Newport-born Michael Gold (1920-) was a B-17 navigator with the 447th Bombardment Group whose flak-damaged plane was shot down by German fighters on just his fourth combat mission (January 30, 1944). Two crew members were killed by gunfire, and the others bailed out.
Gold faced the difficulties and deprivations of Nazi POW camps with the added burden of being not just a bomber crewman, but also a Jewish bomber crewman. Following the Battle of the Bulge, he and other Jewish flyers as well as a few Tuskegee Airmen, were put into a ‘ghetto’ barracks. It was here that Michael experienced his greatest anxiety and fear.
Fast forward more than 50 years; Michael Gold, a practicing obstetrician for 40 years, was diagnosed with PTSD relating to his WWII experiences and captivity. He becomes one of three subjects of a book, Soldier From The War Returning, by Thomas Childers, which belies the myth that the “Greatest Generation” was immune to post-traumatic stress issues.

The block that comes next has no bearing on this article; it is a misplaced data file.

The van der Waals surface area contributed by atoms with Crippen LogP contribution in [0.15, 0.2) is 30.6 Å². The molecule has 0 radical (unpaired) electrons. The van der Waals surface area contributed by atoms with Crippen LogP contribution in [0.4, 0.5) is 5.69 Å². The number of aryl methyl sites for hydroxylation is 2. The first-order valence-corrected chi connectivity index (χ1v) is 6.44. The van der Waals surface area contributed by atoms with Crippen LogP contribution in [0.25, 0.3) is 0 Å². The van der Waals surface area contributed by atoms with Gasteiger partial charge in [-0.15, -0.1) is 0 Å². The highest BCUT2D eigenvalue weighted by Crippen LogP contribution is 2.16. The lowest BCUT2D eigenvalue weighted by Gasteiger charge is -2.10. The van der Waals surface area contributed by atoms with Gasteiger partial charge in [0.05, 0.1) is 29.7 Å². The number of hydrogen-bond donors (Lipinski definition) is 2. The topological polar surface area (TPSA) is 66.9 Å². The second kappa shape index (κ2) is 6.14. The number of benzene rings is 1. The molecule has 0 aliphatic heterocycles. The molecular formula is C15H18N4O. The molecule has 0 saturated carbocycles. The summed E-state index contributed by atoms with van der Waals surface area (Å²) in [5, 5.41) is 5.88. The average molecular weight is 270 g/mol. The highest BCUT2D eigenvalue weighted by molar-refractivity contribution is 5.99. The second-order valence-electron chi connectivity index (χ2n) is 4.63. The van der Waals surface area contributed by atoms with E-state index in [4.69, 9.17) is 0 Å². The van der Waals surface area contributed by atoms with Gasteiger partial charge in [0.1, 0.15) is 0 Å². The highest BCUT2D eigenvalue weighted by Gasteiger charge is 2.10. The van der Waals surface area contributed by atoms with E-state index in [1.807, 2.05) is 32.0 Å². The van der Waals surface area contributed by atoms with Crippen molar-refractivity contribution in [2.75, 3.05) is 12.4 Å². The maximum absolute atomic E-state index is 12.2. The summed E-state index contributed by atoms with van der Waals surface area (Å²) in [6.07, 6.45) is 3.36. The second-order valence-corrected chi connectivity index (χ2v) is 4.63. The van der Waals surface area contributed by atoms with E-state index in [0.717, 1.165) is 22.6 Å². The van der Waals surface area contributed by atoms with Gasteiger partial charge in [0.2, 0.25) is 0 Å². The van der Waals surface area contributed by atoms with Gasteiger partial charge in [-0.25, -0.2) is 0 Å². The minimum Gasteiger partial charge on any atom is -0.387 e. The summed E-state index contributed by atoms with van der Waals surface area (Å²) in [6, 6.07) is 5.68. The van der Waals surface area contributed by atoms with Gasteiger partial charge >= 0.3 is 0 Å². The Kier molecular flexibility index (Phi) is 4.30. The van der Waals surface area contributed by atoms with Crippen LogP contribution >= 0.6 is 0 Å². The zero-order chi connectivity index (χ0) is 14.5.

Since his retirement in 1999 he has been attending P.T.S.D. meetings at the Veterans Administration with other WWII veterans. He was selected to train to become a facilitator to work with veterans from all wars. Now 91, he continues to meet with the Korean Veterans PTSD group weekly under the supervision of a V.A. therapist.
More in 2011:
More in President's Award Recipient:
- CAPT William Calhoun
Captain William McBrayer Calhoun, USN, Ret. (1948-2015) was a long-time RI resident who graduated from the US Naval Academy in 1967. Capt. Calhoun was a LTJG with the highly decorated Helicopter Attack Squadron (Light) 3), nicknamed the “Seawolves”, an all-volunteer squadron formed in support of Naval Special Warfare operations and Mobile Riverine Forces.
- Thomas G. Corcoran
Pawtucket native Thomas G. Corcoran (1899-1981) played a pivotal role in the establishment of the American Volunteer Group, better known as the Flying Tigers.
- Michael Gold